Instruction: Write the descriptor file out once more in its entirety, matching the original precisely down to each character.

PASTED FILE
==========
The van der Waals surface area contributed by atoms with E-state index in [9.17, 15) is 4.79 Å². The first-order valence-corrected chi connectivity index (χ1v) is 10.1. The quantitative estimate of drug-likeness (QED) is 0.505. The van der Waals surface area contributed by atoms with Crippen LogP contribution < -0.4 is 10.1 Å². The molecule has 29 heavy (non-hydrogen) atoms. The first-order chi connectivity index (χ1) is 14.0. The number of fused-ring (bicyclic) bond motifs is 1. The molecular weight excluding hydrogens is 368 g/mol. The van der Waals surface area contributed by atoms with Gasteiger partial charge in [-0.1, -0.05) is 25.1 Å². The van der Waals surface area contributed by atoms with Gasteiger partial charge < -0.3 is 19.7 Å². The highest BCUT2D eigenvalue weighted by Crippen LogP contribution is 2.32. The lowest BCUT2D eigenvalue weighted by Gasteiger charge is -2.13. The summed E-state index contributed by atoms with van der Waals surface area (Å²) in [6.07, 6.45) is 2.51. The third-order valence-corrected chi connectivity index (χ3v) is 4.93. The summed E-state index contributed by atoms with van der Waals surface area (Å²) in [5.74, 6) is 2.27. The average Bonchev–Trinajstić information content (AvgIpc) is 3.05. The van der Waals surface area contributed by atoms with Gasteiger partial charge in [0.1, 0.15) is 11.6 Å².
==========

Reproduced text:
The van der Waals surface area contributed by atoms with E-state index in [9.17, 15) is 4.79 Å². The first-order valence-corrected chi connectivity index (χ1v) is 10.1. The quantitative estimate of drug-likeness (QED) is 0.505. The van der Waals surface area contributed by atoms with Crippen LogP contribution < -0.4 is 10.1 Å². The molecule has 29 heavy (non-hydrogen) atoms. The first-order chi connectivity index (χ1) is 14.0. The number of fused-ring (bicyclic) bond motifs is 1. The molecular weight excluding hydrogens is 368 g/mol. The van der Waals surface area contributed by atoms with Gasteiger partial charge in [-0.1, -0.05) is 25.1 Å². The van der Waals surface area contributed by atoms with Gasteiger partial charge < -0.3 is 19.7 Å². The highest BCUT2D eigenvalue weighted by Crippen LogP contribution is 2.32. The lowest BCUT2D eigenvalue weighted by Gasteiger charge is -2.13. The summed E-state index contributed by atoms with van der Waals surface area (Å²) in [6.07, 6.45) is 2.51. The third-order valence-corrected chi connectivity index (χ3v) is 4.93. The summed E-state index contributed by atoms with van der Waals surface area (Å²) in [5.74, 6) is 2.27. The average Bonchev–Trinajstić information content (AvgIpc) is 3.05. The van der Waals surface area contributed by atoms with Gasteiger partial charge in [0.1, 0.15) is 11.6 Å².